7 Ways to Be Politically Active This Fall Besides Just Voting

It might be Spooky Season, but we’re not letting it get any scarier because of a lack of participation. We all obviously focus on voting this November, and the importance of getting to the polls to cast your vote can’t be understated, but there are dozens of ways we can make sure our voices are heard. We’re going to speak with our vote this November, but we’re not letting that be all that we do.

Related: #OneVoteMatters: What It Takes To Win an Election

1. Make an Election Day plan

In 2016, the highest cited reason eligible voters didn’t go to the polls was transportation. Uber and Lyft are working to stop this by partnering with #VoteTogether and offering free rides to the polls on Election Day, so take advantage of it! Beyond just transportation, we all have busy schedules and it can be easy to let time get away from us and not make it to the polls before they close, but we’re over that. Look at your schedule and map out time to go to the polls either before class or work, during lunch, or afterward (if that’s before 7 p.m.!). It’s also always a good idea to check online and make sure you know your polling place because the last thing we need is a mad dash to another polling place-- especially if we’re on a time crunch.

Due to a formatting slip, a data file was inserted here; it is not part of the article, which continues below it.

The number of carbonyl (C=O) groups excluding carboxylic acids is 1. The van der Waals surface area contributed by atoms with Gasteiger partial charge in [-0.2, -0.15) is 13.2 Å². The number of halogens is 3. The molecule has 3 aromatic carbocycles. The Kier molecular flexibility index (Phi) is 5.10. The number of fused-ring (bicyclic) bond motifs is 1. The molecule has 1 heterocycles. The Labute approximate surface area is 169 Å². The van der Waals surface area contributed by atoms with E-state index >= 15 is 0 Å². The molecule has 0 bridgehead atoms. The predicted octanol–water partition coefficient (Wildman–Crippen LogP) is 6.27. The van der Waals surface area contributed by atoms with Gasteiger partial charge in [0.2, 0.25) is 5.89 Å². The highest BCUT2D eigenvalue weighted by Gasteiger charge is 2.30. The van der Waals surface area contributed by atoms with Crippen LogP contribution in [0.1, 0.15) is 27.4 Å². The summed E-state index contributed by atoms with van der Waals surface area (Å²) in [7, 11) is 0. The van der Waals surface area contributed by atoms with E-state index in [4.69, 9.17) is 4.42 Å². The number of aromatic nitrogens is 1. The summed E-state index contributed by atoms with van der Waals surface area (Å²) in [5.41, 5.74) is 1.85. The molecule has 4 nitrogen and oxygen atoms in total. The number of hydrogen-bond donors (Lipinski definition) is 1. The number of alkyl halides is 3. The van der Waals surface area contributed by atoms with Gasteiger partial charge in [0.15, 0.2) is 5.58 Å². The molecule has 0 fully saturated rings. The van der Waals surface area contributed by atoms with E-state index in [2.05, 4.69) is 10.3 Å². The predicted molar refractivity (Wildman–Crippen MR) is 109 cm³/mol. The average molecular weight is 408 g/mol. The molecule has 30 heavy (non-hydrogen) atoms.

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2. Remind your friends and family to do the same

We’ve spent the last who knows how many months harassing everyone around us to make sure they’re registered to vote, and now that we’re getting closer to November 6th, we’re shifting focus to what they’re doing on Election Day. We’re more than happy to start a carpool if it means more people make it out to the polls, and we’re happy to admit it. It’s never been more imperative for everyone to shake off their political apathy and make their voices heard, and we’re ready to see it happen.

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Related: #OneVoteMatters: Your Guide to Off-Campus Voting

3. Don’t just donate money, donate your time

The fact of the matter is if we don’t go out and make calls with phone banks and knock on doors with canvassers our candidates will not win. The role of these volunteers isn’t to really to try and convince people who to vote for, it’s to make sure we know the election is coming, who is running and where we can get information. If they end up voting for the candidate they’re supporting, then that’s just an extra benefit. But remember, if you get a phone call or a text message from a volunteer, they’re not robots and they’re not talking just to try and spread propaganda. Be nice!

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4. Go to debates or town halls in your district

These are fantastic opportunities to see the candidates up close and personal, get an overview of all the issues at play and see how they conduct themselves with their opponents. We all remember the infamous 2016 Presidential Debates, and we don’t want any of that kind of toxic energy in our political offices. The way a candidate interacts with people that don’t agree with their opinions, whether it’s a voter raising a question or their opponent, is far more telling than how they act around their supporters.

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5. Be open to learning more about issues — even if it challenges your stance on it